Research student profile: Bernard Bucalon

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Research student profile: Bernard Bucalon

Bernard BucalonPlease tell us a little about yourself
Hi, I’m Bernard a PhD candidate at the Digital Health Cooperative Research Centre (DHCRC), based in the School of Computer Science at The University of Sydney.

I completed my undergraduate degree in Design Computing and right after joined The Royal Australasian College of Physicians (RACP), initially as an Education Technologist. More recently, I was the Program Manager of a Commonwealth Department of Health funded professional development grant initiative for rural and remote medical specialists.

What is your research on?
The current working title of my thesis is: “Visualising performance data”. The project aims to explore how data visualisation can enable reflective practice and support clinician performance. Human-computer interaction (HCI) research methods will investigate how learner modelling concepts (e.g. scaffolding and personalisation) can support the monitoring, self-reflection, and planning of continuing professional development (CPD).

Large amounts of patient administration, medical, and surgical data is routinely collected within hospitals. Just like how banks and fitness apps are designing interfaces to support the achievement of goals – whether it be financial independence/early retirement, to improve health and well-being – we aim to design personalised interfaces to support clinician reflection on their performance.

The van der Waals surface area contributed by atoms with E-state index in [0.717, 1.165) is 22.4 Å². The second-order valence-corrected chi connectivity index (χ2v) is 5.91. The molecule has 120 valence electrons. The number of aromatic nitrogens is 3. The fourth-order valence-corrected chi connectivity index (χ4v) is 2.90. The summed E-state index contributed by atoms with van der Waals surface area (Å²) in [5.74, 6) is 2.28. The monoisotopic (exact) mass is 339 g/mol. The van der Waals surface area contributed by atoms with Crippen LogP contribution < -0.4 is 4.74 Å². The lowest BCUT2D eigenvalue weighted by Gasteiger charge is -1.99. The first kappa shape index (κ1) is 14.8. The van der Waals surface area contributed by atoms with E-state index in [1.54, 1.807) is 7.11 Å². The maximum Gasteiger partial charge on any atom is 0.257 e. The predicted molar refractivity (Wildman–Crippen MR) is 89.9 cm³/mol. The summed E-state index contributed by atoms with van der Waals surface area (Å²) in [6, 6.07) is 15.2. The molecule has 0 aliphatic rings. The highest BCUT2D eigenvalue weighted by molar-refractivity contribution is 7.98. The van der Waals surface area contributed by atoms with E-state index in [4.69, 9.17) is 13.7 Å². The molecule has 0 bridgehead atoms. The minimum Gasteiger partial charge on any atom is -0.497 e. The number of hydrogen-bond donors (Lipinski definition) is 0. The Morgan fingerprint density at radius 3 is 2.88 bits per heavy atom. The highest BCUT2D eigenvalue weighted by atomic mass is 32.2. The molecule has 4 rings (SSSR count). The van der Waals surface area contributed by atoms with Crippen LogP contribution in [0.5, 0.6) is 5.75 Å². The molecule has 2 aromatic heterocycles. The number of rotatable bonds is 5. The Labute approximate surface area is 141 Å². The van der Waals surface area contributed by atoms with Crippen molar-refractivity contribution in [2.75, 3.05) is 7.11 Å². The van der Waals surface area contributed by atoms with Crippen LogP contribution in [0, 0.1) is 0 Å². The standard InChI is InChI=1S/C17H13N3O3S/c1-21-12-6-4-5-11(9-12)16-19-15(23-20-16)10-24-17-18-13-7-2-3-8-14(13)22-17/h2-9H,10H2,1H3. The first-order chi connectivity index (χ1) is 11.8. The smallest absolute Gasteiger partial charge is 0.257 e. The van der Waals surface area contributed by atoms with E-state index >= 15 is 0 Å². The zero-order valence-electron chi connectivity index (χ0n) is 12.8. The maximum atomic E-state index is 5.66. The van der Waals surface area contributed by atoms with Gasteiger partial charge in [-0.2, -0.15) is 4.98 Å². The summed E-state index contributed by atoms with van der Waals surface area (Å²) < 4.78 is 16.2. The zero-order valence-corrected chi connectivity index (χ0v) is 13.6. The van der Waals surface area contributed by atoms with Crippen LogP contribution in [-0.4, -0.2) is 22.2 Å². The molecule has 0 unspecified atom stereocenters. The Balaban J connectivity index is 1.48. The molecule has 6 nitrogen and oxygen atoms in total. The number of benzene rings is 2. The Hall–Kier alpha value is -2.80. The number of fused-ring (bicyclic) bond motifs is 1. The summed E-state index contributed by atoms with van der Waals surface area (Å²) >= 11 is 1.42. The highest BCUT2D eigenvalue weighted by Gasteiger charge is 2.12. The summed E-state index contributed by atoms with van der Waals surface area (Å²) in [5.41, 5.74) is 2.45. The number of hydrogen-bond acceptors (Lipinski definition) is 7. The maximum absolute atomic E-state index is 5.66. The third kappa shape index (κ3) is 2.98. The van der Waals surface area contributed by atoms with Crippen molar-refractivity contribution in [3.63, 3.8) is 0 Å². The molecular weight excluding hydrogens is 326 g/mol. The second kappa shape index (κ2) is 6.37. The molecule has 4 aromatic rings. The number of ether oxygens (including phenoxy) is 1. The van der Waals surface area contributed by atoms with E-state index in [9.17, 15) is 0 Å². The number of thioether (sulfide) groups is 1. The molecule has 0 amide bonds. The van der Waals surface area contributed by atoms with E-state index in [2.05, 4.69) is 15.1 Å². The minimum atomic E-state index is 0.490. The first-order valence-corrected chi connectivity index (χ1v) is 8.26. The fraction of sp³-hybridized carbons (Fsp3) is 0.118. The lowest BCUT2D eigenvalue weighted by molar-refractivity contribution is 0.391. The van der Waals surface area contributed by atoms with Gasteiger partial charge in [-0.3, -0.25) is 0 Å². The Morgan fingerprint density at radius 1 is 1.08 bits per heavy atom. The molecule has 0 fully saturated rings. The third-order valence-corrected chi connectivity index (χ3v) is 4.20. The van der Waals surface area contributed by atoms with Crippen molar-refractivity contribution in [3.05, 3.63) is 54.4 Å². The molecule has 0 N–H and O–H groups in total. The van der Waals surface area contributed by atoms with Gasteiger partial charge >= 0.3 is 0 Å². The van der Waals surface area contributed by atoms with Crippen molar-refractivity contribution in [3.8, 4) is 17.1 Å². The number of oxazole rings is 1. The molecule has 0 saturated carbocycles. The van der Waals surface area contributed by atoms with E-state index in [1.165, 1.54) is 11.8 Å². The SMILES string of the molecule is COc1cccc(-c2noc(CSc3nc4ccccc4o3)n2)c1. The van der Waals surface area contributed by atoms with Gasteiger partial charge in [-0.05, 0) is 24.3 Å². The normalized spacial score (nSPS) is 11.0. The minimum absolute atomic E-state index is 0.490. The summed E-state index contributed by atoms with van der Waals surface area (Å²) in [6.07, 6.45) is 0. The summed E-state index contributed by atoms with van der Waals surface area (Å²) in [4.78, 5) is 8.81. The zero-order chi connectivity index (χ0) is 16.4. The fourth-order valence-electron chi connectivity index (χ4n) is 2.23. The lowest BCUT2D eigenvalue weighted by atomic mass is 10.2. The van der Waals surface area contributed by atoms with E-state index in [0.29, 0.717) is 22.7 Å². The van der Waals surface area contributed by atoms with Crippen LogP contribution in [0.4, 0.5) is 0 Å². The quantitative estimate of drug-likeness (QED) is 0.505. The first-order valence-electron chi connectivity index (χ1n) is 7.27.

Some of the design challenges include the reliability and validity of quality indicators, ethical issues around who has access and scope of use, and the complexity of visualisations for individuals compared to multi-disciplinary care teams.

I’m collaborating with other PhD researchers in the DHCRC Practice Analytics program to investigate how we can better use hospital data to understand variation and develop quality indicators to support performance improvement. Data scientist Harvey Jia Wei Koh, will develop quality indicators to reliably measure clinical performance. Emma Whitelock-Wainwright, a psychologist, will look at how we make sense of healthcare data. Medical anthropologist Carol Pizzuti, will investigate the attitudes of health professionals to performance data.

What are the real world consequences of your research?
A tangible output of the research project will be usable visualisation tools that integrate with hospital datasets across jurisdictions and medical specialities. More generally, we hope to shape the digital health agenda through what we have learned about designing interfaces to support lifelong learning. Having worked on the Medical College side, I envision the research being relevant to the design of CPD platforms used each year by Fellows across Australia.

What does digital health mean to you?
Digital health to me is the reimagination of healthcare for the modern age. Digital health is the rocket ship, where data and code is the jet fuel. Technology is a force multiplier that has transformed many aspects of our society. It’s exciting to be a part of something that serves the health of the community. But at the end of the day, we do not innovate for the sake of innovation. People are at the heart of digital health so we need to be wary of any unintended consequences and not just focus on the endless potential technology brings.

Do you have any resources or links you would like to share?

A very big thank you to Bernard for being our student feature this month!

By | 2020-07-29T11:14:53+10:00 July 29th, 2020|Categories: Blog, Featured Work|Tags: , , , , |0 Comments

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